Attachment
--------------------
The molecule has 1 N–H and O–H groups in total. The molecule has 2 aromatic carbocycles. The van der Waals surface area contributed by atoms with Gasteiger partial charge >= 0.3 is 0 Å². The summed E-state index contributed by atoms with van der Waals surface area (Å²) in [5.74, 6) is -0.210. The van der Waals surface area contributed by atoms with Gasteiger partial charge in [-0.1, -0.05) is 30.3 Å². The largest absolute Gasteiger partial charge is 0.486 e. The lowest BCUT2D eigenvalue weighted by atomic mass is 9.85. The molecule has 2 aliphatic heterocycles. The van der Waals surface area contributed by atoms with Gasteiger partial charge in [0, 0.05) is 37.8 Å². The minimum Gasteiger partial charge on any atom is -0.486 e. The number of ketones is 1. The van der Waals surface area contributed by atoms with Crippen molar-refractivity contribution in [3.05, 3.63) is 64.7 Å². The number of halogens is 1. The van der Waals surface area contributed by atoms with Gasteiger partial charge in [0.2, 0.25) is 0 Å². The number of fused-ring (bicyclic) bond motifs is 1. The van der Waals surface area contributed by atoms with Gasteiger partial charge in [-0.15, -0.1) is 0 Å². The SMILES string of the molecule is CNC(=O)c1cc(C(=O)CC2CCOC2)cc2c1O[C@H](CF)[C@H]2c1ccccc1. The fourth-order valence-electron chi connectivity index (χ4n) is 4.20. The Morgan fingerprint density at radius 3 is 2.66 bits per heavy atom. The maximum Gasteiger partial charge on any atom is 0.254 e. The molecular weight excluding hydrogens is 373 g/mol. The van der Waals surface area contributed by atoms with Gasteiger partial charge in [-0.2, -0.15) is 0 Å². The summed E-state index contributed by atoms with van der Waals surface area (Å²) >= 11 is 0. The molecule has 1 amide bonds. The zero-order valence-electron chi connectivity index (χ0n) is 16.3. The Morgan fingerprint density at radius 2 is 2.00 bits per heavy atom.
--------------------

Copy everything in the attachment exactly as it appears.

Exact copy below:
The molecule has 1 N–H and O–H groups in total. The molecule has 2 aromatic carbocycles. The van der Waals surface area contributed by atoms with Gasteiger partial charge >= 0.3 is 0 Å². The summed E-state index contributed by atoms with van der Waals surface area (Å²) in [5.74, 6) is -0.210. The van der Waals surface area contributed by atoms with Gasteiger partial charge in [-0.1, -0.05) is 30.3 Å². The largest absolute Gasteiger partial charge is 0.486 e. The lowest BCUT2D eigenvalue weighted by atomic mass is 9.85. The molecule has 2 aliphatic heterocycles. The van der Waals surface area contributed by atoms with Gasteiger partial charge in [0, 0.05) is 37.8 Å². The minimum Gasteiger partial charge on any atom is -0.486 e. The number of ketones is 1. The van der Waals surface area contributed by atoms with Crippen molar-refractivity contribution in [3.05, 3.63) is 64.7 Å². The number of halogens is 1. The van der Waals surface area contributed by atoms with Gasteiger partial charge in [0.2, 0.25) is 0 Å². The number of fused-ring (bicyclic) bond motifs is 1. The van der Waals surface area contributed by atoms with Gasteiger partial charge in [-0.15, -0.1) is 0 Å². The SMILES string of the molecule is CNC(=O)c1cc(C(=O)CC2CCOC2)cc2c1O[C@H](CF)[C@H]2c1ccccc1. The fourth-order valence-electron chi connectivity index (χ4n) is 4.20. The Morgan fingerprint density at radius 3 is 2.66 bits per heavy atom. The maximum Gasteiger partial charge on any atom is 0.254 e. The molecular weight excluding hydrogens is 373 g/mol. The van der Waals surface area contributed by atoms with Gasteiger partial charge in [-0.2, -0.15) is 0 Å². The summed E-state index contributed by atoms with van der Waals surface area (Å²) >= 11 is 0. The molecule has 1 amide bonds. The zero-order valence-electron chi connectivity index (χ0n) is 16.3. The Morgan fingerprint density at radius 2 is 2.00 bits per heavy atom.